In the latter case, the leader was a chief human resources officer (CHRO) with the insight to identify core business issues and the discipline to eliminate redundancies. Strategic leadership can come from outside HR, too. A financial-services company recently charged its second-highest-ranking executive with personally directing talent-review procedures for top professionals across the firm. That required him to take a step back and assess the business’s most significant talent indicators, which turned out to be poorly reflected in its HR systems. The company’s leaders, previously stuck in a process-oriented rut, have now articulated the strategic rationale for what they are doing and why it’s important—in this case, to understand the company’s people, help fill talent gaps, and thereby improve returns. It is now building a database and infrastructure to capture those results and make the highest performers more visible. HR might have had a difficult time, on its own, committing the company to new performance criteria and gaining the resources to update its systems, but collaboration with a major leader gave the effort teeth.
Operating with an edge
It’s easy to say, “HR needs to let go and get out of the way,” but the pendulum can easily swing too far in the other direction: granting managers unlimited freedom in making HR decisions can generate too much variability, potential liability exposure, and cost creep. Moreover, when HR pulls back too far, it misses opportunities for using rigor and facts to gain predictive insights, whose potential is growing with big data and advanced analytics.1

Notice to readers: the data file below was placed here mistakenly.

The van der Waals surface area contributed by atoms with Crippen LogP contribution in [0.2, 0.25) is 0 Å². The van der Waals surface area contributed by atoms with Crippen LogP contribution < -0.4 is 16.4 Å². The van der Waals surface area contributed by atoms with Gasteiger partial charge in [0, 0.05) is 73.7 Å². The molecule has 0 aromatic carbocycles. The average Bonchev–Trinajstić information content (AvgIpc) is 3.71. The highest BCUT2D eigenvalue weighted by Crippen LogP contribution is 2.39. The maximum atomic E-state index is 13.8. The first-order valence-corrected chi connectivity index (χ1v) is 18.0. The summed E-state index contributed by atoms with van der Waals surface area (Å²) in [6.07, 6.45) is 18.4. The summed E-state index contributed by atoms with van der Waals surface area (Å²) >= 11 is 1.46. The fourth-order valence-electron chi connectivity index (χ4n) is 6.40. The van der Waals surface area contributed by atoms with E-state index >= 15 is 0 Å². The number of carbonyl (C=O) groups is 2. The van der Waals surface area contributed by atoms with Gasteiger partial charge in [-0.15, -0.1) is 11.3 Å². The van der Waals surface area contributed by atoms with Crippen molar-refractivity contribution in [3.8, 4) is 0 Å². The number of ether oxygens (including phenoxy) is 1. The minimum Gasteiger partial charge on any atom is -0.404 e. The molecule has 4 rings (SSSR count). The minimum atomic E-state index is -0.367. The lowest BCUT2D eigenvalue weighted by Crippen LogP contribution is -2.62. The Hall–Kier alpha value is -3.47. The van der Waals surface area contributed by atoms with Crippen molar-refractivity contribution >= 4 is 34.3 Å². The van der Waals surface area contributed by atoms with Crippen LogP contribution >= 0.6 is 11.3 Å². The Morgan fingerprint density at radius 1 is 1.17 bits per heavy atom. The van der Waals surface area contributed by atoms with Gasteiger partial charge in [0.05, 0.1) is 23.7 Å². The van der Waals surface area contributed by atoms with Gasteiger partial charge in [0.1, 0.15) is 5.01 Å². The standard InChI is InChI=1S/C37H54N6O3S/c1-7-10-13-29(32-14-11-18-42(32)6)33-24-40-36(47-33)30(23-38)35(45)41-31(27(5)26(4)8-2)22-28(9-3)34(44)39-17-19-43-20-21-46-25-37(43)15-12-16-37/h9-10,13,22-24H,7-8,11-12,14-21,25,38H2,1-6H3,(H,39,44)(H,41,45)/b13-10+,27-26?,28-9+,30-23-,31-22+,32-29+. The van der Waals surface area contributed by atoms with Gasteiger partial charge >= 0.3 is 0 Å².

Talent pools and gaps
High-quality, timely information about talent pools and gaps represents a competitive advantage that HR is uniquely positioned to provide. For example, a grocery line manager in a global retail organization may have proved herself in Argentina just as a gap opened up in Mexico. An oil and gas organization may have a budding leader who is running out of growth headroom in the Middle East and a need for similar expertise in a bigger role in Houston. HR should ensure that these critical connections get made and then help line managers seize opportunities. The best HR organizations also offer a perspective on emerging gaps. For example, as digitization becomes more critical to cars,2 leading automakers need to put more emphasis on recruiting computer engineers—a challenge for organizations accustomed to recruiting mechanical engineers.